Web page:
Endocrinology is the study of hormones. At the Saint Louis Zoo we deal primarily with reproductive hormones, such as estrogen, progesterone and testosterone. We have a laboratory in the Endangered Species Research Center and Veterinary Hospital, where assay methods are developed and validated to measure these hormones in a wide variety of species.
In order to help conserve endangered species by reproducing them in zoos, it's sometimes necessary to work out the basic biology of reproduction, or to pinpoint the time of ovulation for assisted reproductive techniques. The endocrinology laboratory can help by following changes in the animals' hormone levels throughout their cycles. In most cases, hormones are measured in the animal's droppings, since these can be collected without handling the animal.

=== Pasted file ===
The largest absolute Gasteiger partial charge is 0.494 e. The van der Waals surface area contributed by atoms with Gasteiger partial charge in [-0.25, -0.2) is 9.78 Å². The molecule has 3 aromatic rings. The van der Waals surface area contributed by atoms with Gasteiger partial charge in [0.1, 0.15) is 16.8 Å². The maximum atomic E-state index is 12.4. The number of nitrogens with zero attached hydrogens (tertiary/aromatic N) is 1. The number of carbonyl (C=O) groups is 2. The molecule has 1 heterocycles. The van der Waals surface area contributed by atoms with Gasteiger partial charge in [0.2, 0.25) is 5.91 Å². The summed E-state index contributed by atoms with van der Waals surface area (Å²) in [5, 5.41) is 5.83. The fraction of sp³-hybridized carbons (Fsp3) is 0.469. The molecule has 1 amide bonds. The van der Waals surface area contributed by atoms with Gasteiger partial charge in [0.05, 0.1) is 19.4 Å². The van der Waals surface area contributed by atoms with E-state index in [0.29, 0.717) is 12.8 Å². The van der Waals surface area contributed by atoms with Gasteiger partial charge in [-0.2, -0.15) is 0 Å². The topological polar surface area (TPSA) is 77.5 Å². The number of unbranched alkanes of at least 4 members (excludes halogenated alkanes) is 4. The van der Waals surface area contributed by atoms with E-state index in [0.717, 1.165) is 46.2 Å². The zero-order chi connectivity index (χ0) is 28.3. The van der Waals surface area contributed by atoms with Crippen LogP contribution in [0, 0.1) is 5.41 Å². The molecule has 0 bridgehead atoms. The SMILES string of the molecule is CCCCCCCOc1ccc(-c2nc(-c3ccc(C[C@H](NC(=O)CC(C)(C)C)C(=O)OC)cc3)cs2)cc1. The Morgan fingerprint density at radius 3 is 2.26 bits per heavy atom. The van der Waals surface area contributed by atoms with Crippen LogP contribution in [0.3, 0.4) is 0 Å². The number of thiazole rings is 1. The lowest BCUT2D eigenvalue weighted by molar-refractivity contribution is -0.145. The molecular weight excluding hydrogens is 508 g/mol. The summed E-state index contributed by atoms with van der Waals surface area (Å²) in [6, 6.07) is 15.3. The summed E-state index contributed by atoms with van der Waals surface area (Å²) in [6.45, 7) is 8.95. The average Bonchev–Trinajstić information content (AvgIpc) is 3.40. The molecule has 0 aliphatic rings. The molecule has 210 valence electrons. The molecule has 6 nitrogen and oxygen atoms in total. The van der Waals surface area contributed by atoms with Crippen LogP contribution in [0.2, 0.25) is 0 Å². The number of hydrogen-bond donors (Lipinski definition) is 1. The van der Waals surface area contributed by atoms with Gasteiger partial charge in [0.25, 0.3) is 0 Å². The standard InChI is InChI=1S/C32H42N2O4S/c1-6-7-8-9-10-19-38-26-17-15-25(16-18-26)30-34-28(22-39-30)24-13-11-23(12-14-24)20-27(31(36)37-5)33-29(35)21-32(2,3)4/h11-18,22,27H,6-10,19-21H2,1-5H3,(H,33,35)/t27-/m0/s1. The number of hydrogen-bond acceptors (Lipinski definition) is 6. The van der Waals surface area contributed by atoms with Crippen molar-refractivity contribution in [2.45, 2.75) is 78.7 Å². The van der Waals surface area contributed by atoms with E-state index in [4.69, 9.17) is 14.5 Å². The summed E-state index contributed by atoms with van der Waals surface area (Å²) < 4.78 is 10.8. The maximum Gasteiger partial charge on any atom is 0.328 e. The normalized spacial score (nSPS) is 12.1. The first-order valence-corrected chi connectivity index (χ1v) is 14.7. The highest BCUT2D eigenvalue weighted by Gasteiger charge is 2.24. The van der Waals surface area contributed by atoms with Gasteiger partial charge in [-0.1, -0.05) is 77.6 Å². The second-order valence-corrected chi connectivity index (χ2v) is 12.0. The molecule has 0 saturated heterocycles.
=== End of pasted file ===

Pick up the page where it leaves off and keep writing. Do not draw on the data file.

Hormone levels can tell us if an animal is pregnant, so that keepers can be ready for the birth and provide maximum comfort and safety for mother and baby. Sometimes hormonal analysis can tell us why an animal is infertile. This might lead to veterinary treatment to increase chances of reproductive success, or to the management decision to concentrate breeding efforts on other individuals.
Some animals reproduce too readily, and in order to keep them in natural family groups without producing more offspring than we can care for, contraception is necessary. Monitoring hormones can tell us whether the contraceptive is effectively suppressing reproductive cycles.
Very few zoos have the trained staff and necessary equipment to perform extensive lab tests, so the Saint Louis Zoo, as a leader in the conservation community, offers Endocrine Laboratory Services at minimal cost to other zoos and conservation organizations. We have received specimens from species ranging from aardvarks to zebras from zoos across the nation.